[Histonet] Cooling paraffin blocks with ice VS. Freezing Spray

joelle weaver joelleweaver <@t> hotmail.com
Sat Sep 29 18:11:53 CDT 2012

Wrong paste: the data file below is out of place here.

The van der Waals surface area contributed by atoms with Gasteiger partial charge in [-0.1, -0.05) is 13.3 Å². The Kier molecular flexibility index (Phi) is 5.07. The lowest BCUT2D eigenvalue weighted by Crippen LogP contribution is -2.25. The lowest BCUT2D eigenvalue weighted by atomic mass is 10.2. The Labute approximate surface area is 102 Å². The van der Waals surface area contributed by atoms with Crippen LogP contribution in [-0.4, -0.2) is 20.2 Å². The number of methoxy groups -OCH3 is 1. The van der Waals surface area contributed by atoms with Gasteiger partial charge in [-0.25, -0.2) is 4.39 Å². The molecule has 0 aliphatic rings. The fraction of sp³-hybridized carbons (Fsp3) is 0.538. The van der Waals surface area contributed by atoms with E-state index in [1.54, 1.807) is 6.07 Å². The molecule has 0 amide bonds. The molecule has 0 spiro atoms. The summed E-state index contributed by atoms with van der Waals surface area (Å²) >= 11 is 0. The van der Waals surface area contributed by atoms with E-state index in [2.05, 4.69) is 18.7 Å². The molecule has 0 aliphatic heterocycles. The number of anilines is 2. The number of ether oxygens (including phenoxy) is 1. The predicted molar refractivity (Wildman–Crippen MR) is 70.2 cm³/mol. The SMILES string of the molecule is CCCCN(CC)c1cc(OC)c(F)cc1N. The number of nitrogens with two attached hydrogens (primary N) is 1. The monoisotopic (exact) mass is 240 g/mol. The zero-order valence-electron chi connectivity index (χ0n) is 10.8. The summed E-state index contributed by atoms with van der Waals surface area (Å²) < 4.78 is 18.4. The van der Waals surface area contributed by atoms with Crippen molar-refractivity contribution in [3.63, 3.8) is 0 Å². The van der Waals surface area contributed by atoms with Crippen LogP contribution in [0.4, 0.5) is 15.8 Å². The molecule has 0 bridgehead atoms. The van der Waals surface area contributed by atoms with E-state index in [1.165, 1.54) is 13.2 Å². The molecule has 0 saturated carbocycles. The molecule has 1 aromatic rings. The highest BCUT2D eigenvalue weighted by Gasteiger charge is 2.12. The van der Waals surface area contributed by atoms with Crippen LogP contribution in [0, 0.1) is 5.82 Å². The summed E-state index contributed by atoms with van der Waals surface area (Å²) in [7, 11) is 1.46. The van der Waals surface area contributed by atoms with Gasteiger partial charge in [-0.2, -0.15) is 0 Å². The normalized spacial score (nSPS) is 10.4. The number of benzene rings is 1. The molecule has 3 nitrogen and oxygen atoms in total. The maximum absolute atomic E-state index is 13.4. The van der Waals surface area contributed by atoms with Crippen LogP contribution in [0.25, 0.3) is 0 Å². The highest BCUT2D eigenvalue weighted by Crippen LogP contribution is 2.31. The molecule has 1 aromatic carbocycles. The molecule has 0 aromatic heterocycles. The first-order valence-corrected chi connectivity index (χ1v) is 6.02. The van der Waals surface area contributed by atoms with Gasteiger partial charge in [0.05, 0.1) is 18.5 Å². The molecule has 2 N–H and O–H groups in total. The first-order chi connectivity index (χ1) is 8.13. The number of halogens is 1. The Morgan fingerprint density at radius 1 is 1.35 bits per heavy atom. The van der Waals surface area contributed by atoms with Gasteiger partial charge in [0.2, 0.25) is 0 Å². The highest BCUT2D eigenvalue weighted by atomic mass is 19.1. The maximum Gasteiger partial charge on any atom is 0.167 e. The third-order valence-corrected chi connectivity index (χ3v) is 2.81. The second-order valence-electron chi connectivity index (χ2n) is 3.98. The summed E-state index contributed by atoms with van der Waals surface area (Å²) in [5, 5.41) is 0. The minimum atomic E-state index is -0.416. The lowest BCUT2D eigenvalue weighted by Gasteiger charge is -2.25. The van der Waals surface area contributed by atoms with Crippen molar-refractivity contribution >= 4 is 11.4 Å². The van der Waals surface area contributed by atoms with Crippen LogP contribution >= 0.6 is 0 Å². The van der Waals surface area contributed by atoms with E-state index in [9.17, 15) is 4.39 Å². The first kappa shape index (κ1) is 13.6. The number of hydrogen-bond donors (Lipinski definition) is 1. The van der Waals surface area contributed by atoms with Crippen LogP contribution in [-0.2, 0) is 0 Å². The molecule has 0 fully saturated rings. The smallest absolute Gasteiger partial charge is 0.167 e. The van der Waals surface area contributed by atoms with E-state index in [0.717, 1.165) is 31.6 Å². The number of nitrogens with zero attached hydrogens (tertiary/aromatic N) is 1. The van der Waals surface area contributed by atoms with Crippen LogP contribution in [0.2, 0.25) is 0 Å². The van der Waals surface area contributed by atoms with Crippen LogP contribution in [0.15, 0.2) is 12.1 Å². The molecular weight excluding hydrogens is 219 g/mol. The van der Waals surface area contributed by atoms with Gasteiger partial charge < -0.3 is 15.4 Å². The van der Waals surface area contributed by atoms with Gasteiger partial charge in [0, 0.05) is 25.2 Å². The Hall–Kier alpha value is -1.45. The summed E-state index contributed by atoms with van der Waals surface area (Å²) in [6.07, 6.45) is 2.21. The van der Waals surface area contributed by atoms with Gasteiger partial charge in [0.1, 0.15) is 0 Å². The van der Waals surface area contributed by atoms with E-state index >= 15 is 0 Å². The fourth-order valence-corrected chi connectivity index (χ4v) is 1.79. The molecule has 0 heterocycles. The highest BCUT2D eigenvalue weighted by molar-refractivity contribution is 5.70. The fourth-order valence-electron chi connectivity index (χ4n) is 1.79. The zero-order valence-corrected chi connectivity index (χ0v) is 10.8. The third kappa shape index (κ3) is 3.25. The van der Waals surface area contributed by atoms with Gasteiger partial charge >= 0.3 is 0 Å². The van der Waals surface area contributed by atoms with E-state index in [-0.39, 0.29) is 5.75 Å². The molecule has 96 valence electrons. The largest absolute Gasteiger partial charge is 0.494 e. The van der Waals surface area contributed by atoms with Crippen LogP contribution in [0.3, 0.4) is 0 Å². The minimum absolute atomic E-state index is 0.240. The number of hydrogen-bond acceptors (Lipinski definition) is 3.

JennyYou don't need to respond to this, but I will post in case there is anyone else out there who is going through the same experiences and feeling discouraged.  There are many people in the field like this. I have been out there at least a little while and I went through the same response once out of histology school and get attitude all the time, still to this day, even though I have jumped through all the usual "hoops" at this point. I can tell you that while  working in some labs, I thought of quitting histology almost weekly because I got so sick of this kind of thing  People have gotten into the field in various ways,  and they sometimes get into ruts and they don't get out there much to learn all the new techniques and information. People coming in with ideas threaten the "status quo",  and sometimes it is just difficult many people to change.  I haven't quit histology yet though,   and you shouldn't  let other people drive you out or make you doubt yourself either. Trust me, we need educated and trained people in this field in a desperate way. Look, we all have stuff to learn,  new and old! If you stop learning and believe you "know it all",  you are a real drag to everyone and holding back others who want to learn and grow. If you are a newer tech, I think that can be a plus. You are fresh and full of enthusiasm and new ideas. The "seasoned" can share what they have learned from time and experience, and you can bring new ideas and your fresh enthusiasm and energy- I don't see why that can't be a "win-win". Anyhow, all of this are just my opinions, and I may get slammed for these comments like I have many times before,  but as far as I can tell  from what you have posted,  you are not "wrong", and your techniques seem reasonable for the hospital clinical setting. In addition, you seem to understand why they work  for you and the technical rationale behind them. To me this is good. Many people have been taught how to do things, but not why.  We need more people who want to know why and who care about quality. Please read the other posts about blades ( they said it best already) but I feel that is crap about skimping  on them ( sorry) . No patient is worth less than any disposable blade. That is why they call them disposable. You should not waste supplies, that is irresponsible, but within reason you need decent supplies to get the best quality you can possible can. Ice is cheap, much cheaper than freeze it spray..(as someone mentioned and a good point) .. so there is no valid economic/operational reason there that I can see to justify any of that.